Archive for December, 2011
The Girl With The Dragon Tattoo is the latest release from director David Fincher (one of my personal favorites director-wise) since The Social Network. Check out Fincher
Pixar is back with the third installment of the beloved story that started it all. And you would think that it would be tough to keep things fresh but as usual, the excellent talent behind Pixar manages to do just that…
At this point, Andy is getting ready to move off to college and the fate of the toys is in question. Off to college with Andy? Off to the trash heap? Banished to the attic? All weigh heavily on our weary heroes as they end up split up and sent off to different points including a day care center. The Sunnyvale Daycare center seems nice enough but the toys quickly find that not all is as it seems. Meanwhile, Woody is trying to get back to Andy and is torn while trying to reunite with his friends at the same.
It all plays out in a way that you would expect but that’s part of the enjoyment. This is a G film and even though all seems dire, it all works out in the end. The writing is spot on and really keeps you wondering how things will work out and who will end up where. There’s a lot of humor of course, some geared towards kids, some adults (the Ken and Barby segments are really clever). There is a moment where your heart breaks a bit, but they do a very good job at smoothing the moment over and making you glad they did it anyway.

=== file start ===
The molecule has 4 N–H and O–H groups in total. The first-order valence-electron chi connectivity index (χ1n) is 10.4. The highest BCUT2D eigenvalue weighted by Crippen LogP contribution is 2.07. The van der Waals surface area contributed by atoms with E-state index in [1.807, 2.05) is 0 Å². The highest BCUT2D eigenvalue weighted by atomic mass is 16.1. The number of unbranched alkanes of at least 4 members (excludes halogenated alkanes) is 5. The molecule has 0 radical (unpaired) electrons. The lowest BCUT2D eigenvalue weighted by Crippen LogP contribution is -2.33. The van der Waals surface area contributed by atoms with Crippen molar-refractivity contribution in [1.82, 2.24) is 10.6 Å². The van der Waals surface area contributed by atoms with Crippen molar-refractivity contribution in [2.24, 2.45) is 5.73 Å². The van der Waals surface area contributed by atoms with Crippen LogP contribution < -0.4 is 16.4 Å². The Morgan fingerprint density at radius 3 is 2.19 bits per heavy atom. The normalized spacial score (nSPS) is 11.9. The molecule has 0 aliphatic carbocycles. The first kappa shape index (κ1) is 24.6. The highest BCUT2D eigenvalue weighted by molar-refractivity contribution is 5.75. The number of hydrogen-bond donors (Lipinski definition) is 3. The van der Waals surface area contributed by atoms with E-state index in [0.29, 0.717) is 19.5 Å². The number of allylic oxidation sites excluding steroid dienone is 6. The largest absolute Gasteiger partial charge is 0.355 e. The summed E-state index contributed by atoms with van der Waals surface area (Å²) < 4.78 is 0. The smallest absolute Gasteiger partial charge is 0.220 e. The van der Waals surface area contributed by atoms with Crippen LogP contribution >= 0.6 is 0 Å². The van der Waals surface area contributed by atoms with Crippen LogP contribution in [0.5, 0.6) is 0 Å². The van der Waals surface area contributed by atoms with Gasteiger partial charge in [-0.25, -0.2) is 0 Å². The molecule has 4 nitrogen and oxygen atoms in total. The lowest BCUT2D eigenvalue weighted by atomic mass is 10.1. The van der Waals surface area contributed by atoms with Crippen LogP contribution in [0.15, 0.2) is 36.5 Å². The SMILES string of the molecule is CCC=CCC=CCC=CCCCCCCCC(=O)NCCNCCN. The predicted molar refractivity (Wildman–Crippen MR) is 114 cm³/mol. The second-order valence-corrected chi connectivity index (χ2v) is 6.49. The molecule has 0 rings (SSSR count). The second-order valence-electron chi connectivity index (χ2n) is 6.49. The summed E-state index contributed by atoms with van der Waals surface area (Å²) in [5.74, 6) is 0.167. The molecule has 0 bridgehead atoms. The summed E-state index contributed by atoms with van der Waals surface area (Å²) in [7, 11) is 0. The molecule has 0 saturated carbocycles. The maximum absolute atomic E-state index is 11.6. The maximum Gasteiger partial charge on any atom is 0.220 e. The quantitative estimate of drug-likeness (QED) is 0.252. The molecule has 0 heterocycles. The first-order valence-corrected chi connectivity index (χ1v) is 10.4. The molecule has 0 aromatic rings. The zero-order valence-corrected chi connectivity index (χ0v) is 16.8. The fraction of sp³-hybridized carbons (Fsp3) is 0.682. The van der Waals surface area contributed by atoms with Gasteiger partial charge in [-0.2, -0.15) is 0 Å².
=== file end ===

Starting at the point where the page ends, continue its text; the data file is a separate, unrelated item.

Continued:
The talent from the first films are back with some new additions. The impressive lineup includes: Tom Hanks, Tim Allen, Joan Cusack, Don Rickles, John Ratzenberger, Estelle Harris, Laurie Metcalf, and newcomers Ned Beatty and Michael Keaton.
See this one with or without the kids, you’ll enjoy it either way.
reviewed by Sean McKnight
Jim Carrey stars in this animated re-telling of the Dickens Christmas classic. The story goes as you’d expect and aside from being a truncated version, the story holds true to the original. Less emphasis on Tiny Tim and the other side characters and more on Scrooge in this iteration but that was kind of necessary given the nature of the presentation this time. It keeps moving, which is kind of a drawback given the pacing of the original story is slower and more detailed and seemingly by comparison, a better fit in terms of pacing.
This version isn’t necessarily bad, it has merit, especially visually. The detail and the animation is amazingly detailed, beautiful and at times, exhilarating. There are some flying scenes that made me wish I had seen the film in the theater. Unfortunately, some of the characters just look, well, creepy. Especially Scrooge, who is supposed to be not-likable and he is. The problem is, even after his character arc, he still seems creepy, maybe even moreso when he’s trying to be nice. The dour design of the characters is something that would be true to the look of the people at the time but remains resonate after the point where the story should turn more uplifting.
The voice acting is well done and includes a great lineup that includes Jim Carrey playing Scrooge along with a number of other characters alongside Gary Oldman, Colin Firth, Cary Elwes, Bob Hoskins and Robin Wright.
Robert Zemeckis wrote the screenplay and directed.
It’s worth seeing if you’re tired of watching the black and white version and want to shake things up a bit. I would see the original first if this is your first viewing or perhaps check out Bill Murray’s Scrooged instead.
reviewed by Sean McKnight
Some movies just aren
Halloween is over and I am back from the insane asylum where I usually spend the holiday. If you are looking for something to do when you get back from your Occupy Wall Street protest and rinse the pepper gas out of your eyes thoroughly enough so that you can see again, why not take a Canadian style look at the good ol